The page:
Self-care is becoming the buzz word of our generation. It’s the realisation for most millennials that we need to take time out of our hectic schedules to focus on our mental health and wellbeing, to check in with ourselves, and to lead more happier and fulfilling lives. The blossoming of the multi-trillion dollar wellness industry has given people a lot of hope. Yoga and pilates studios have reached an all-time high and are more accessible than ever before, and apps like Headspace and Calm mean more people are meditating than we thought possible. This could only be a good thing, right? Wrong. As a woman of colour in the wellness space, you’re rarely seen if heard at all. The lack of diversity in the wellness industry can be seen globally from advertising campaigns, to social media, right down to the professionals leading your classes. It’s a sad but simple fact, you’re just not seen as a woman of colour in the wellness space. Why is it that the wellness industry had scaled so largely without supporting the multicultural market, and what are WOC doing to integrate themselves into a space which hasn’t made an effort to include them?
The lack of representation in the wellness industry is a worldwide issue. Women of colour have had self-care dictated to them from perspectives that are nothing like their own. Self-care for any WOC has far more context behind it than meets the eye; its tied into race, culture, politics and medical issues. We’re far behind in creating true diversity in wellness – but WOC are taking a stand and finding their voice in a world which doesn’t typically cater to their demographic. Women of colour are creating their own wellness practices and spaces kicking down doors to a world that wasn’t built for them, building their own communities and raising awareness whilst doing so. Seeing is believing, we need to demystify wellness by making it accessible to people of all colours from all walks of life. Many people of colour don’t have spaces where they feel comfortable exploring meditation, mindfulness, yoga and more. Rather than waiting for someone to come along and do it for them, POC are creating the spaces they seek looking to those who can relate to the experience of being in a body of colour. There’s a real sense of community and sisterhood, we are living by example being the change that we want to see.
We continue to maintain the idea that self-care is the territory of middle-class white women, its about time we all became accountable (non POC’s included) as everyone deserves the opportunity the see themselves represented in the wellness space. Across many industries, women of colour are neglected and undervalued. When we create a space where everyone feels included, it becomes safer for all. As it stands currently WOC are invisible in wellness, and we don’t feel welcome. You search for a sense of solidarity in wellness spaces but rarely see anyone looking back who you can relate too. There are limited opportunities for women of colour across fitness and health, and to ensure they don’t feel like a commodity in the self-care space we need to change the stereotype. Firstly, we need to break down biases that prevent people of colour getting into wellness – and once they’re there we need to make them feel welcome. Secondly, we need more funding for businesses in wellness that represent a broader range of backgrounds and ethnicities. We can change the stereotype, but to do so we need more products/brands founded by people of colour with them in mind. We can reclaim wellness as an inviting space for all, and challenge the narrative that its synonymous with being white. Just look too Alex Elle’s Instagram for daily positive affirmations, and her ‘Hey,Girl’ podcast for insightful interviews with women about wellness, self-care, and many other insightful topics – I love her podcast and highly recommend. For some recommended reading about holistic wellness and inner beauty for WOC check out Black Girl In Om’s website and their Instagram; Lalah Delia & Tatianna Tarot’s feeds are also worth a serious scroll.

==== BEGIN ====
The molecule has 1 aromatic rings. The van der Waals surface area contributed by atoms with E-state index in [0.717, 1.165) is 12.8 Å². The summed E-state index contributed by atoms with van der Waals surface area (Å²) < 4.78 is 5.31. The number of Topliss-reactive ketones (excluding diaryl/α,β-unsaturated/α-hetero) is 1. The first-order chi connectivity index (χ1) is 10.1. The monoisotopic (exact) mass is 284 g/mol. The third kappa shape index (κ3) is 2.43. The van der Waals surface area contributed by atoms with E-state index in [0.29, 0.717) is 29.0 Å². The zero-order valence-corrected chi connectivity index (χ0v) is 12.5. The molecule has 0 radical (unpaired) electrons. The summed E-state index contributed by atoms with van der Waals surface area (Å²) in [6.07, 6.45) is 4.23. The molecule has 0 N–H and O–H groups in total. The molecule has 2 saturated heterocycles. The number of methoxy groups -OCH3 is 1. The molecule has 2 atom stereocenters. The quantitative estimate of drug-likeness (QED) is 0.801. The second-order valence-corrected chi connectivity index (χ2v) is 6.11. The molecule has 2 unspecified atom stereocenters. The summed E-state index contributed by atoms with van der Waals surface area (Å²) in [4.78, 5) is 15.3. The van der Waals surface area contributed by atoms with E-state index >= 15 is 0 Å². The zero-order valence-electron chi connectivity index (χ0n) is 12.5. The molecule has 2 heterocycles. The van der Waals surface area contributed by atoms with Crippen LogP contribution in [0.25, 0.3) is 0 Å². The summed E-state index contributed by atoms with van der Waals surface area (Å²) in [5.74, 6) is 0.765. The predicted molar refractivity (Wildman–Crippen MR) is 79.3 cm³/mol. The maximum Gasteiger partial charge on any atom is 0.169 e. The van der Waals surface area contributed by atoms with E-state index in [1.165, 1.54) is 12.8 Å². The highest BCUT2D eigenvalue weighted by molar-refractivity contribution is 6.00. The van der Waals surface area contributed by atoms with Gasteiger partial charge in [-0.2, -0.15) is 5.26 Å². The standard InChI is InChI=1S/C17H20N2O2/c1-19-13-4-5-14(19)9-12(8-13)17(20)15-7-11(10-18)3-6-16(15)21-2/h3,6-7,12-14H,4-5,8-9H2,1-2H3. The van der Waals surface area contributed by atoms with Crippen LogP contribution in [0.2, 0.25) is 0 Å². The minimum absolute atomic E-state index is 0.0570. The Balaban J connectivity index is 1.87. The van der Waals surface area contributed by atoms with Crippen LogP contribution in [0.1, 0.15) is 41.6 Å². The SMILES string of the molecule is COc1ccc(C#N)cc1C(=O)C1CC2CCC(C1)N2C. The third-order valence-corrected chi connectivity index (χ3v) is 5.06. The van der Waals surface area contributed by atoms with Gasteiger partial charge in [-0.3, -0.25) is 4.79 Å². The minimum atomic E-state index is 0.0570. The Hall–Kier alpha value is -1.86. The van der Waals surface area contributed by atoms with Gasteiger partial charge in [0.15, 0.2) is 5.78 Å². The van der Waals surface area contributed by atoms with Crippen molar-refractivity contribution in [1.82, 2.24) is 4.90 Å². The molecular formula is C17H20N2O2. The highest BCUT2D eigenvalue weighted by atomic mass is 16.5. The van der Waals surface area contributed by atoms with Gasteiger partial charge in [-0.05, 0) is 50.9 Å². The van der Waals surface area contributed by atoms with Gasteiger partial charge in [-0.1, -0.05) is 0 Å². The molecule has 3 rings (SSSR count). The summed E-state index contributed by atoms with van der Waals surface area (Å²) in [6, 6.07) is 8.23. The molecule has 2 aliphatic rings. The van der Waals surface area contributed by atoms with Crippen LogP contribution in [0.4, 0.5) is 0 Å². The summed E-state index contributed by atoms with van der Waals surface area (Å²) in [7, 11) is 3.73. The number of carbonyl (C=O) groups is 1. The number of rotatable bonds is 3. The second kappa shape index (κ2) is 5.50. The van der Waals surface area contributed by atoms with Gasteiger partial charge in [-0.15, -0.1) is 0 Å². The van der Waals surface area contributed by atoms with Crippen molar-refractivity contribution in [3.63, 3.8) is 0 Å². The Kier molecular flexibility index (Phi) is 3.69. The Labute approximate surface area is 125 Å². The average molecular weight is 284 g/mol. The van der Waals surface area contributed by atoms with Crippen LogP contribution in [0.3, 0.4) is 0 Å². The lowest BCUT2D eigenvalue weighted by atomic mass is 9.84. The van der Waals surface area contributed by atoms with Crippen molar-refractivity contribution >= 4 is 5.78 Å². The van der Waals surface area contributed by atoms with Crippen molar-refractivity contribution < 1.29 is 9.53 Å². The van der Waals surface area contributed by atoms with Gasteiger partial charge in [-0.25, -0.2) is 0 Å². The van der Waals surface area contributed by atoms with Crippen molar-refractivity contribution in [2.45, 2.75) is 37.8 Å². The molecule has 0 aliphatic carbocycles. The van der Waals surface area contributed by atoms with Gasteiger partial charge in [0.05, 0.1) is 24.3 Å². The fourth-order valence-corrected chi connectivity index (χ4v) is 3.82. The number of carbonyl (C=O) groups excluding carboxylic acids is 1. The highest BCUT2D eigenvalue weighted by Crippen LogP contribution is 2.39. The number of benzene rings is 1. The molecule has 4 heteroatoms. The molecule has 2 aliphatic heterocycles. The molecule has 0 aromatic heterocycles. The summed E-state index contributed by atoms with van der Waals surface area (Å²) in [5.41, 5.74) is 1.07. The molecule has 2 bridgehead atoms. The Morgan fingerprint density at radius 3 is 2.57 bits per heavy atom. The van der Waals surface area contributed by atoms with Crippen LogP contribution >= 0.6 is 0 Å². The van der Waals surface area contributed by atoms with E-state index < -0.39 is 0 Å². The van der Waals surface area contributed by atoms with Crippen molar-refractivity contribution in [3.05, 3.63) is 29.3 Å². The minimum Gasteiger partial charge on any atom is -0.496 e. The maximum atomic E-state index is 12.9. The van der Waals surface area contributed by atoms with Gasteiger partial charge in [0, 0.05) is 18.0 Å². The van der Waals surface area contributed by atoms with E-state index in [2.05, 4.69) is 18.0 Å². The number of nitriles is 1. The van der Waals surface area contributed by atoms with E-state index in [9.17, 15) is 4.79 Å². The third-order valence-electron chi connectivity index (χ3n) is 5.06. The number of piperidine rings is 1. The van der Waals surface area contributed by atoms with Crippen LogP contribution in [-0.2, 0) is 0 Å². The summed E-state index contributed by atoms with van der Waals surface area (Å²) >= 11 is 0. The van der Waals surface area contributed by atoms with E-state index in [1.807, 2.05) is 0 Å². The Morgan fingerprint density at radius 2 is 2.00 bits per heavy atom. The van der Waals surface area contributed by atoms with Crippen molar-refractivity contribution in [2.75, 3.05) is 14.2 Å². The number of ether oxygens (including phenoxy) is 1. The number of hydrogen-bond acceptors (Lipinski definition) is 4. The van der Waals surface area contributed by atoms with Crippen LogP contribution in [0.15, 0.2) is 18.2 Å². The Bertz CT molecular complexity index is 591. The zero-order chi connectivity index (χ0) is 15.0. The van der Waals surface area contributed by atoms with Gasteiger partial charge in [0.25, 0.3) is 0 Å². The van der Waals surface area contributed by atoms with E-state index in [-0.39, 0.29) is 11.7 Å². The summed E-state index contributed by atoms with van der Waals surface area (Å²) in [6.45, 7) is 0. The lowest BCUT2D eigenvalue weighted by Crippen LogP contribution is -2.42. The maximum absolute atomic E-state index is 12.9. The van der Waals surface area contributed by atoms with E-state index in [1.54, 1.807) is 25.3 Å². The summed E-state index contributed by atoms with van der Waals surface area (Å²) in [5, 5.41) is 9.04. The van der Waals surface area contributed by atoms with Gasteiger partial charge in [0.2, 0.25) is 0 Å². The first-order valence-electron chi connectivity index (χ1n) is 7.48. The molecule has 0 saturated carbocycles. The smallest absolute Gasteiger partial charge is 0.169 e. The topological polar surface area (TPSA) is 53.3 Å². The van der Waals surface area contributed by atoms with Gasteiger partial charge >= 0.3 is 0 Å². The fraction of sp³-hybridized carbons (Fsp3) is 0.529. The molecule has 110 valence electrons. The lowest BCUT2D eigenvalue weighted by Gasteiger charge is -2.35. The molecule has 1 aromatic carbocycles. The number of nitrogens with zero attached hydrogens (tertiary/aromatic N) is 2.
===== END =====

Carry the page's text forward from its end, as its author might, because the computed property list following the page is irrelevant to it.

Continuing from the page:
There’s an abundance of information about how to include self-care in our daily lives, and how to become an all-round healthier person. Unfortunately, this information (for the most part) doesn’t filter down to those who need it most. Women of colour in the wellness industry are equally as good as their white counterparts but aren’t recognised, often judged on the colour of their skin and not their qualifications or lived experiences. We need to make inclusivity part of wellness, bringing more diverse voices into the spotlight transforming our wellness experience. There are so many incredible women of colour in wellness staking their claim, and fighting for their right to be heard just by doing the work that they do. As women of colour we have to remember who we are and why we’re here – women of colour in wellness and the self-care space are needed.
Written by J’Nae Phillips